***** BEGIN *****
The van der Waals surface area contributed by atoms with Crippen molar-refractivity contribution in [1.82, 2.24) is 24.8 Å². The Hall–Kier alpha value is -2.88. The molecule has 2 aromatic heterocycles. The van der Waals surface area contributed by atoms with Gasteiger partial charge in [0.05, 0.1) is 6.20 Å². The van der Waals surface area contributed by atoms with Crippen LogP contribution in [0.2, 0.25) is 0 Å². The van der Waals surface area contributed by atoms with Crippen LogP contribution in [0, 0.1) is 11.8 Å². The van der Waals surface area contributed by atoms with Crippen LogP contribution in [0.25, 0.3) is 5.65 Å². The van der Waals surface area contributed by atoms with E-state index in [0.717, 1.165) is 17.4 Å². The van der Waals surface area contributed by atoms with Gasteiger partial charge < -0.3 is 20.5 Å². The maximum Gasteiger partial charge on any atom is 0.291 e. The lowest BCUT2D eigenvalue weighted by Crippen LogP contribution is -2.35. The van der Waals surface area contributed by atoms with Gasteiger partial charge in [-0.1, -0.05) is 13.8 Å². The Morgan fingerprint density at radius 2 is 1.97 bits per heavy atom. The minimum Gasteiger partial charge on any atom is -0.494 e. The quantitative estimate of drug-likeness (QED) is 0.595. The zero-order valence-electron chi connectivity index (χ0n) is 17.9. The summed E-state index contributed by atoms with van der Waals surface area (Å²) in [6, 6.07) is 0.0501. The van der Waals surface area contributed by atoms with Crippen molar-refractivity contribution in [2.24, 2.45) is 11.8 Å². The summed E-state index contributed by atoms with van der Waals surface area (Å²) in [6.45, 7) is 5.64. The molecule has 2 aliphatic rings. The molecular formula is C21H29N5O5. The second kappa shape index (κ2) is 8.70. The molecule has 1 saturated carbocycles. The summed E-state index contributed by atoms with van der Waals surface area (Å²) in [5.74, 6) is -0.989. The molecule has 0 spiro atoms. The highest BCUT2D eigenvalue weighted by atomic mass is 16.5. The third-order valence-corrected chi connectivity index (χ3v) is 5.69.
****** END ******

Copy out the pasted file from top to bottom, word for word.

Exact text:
The van der Waals surface area contributed by atoms with Crippen molar-refractivity contribution in [1.82, 2.24) is 24.8 Å². The Hall–Kier alpha value is -2.88. The molecule has 2 aromatic heterocycles. The van der Waals surface area contributed by atoms with Gasteiger partial charge in [0.05, 0.1) is 6.20 Å². The van der Waals surface area contributed by atoms with Crippen LogP contribution in [0.2, 0.25) is 0 Å². The van der Waals surface area contributed by atoms with Crippen LogP contribution in [0, 0.1) is 11.8 Å². The van der Waals surface area contributed by atoms with Crippen LogP contribution in [0.25, 0.3) is 5.65 Å². The van der Waals surface area contributed by atoms with E-state index in [0.717, 1.165) is 17.4 Å². The van der Waals surface area contributed by atoms with Gasteiger partial charge < -0.3 is 20.5 Å². The maximum Gasteiger partial charge on any atom is 0.291 e. The lowest BCUT2D eigenvalue weighted by Crippen LogP contribution is -2.35. The van der Waals surface area contributed by atoms with Gasteiger partial charge in [-0.1, -0.05) is 13.8 Å². The Morgan fingerprint density at radius 2 is 1.97 bits per heavy atom. The minimum Gasteiger partial charge on any atom is -0.494 e. The quantitative estimate of drug-likeness (QED) is 0.595. The zero-order valence-electron chi connectivity index (χ0n) is 17.9. The summed E-state index contributed by atoms with van der Waals surface area (Å²) in [6, 6.07) is 0.0501. The van der Waals surface area contributed by atoms with Crippen molar-refractivity contribution in [2.24, 2.45) is 11.8 Å². The summed E-state index contributed by atoms with van der Waals surface area (Å²) in [6.45, 7) is 5.64. The molecule has 2 aliphatic rings. The molecular formula is C21H29N5O5. The second kappa shape index (κ2) is 8.70. The molecule has 1 saturated carbocycles. The summed E-state index contributed by atoms with van der Waals surface area (Å²) in [5.74, 6) is -0.989. The molecule has 0 spiro atoms. The highest BCUT2D eigenvalue weighted by atomic mass is 16.5. The third-order valence-corrected chi connectivity index (χ3v) is 5.69.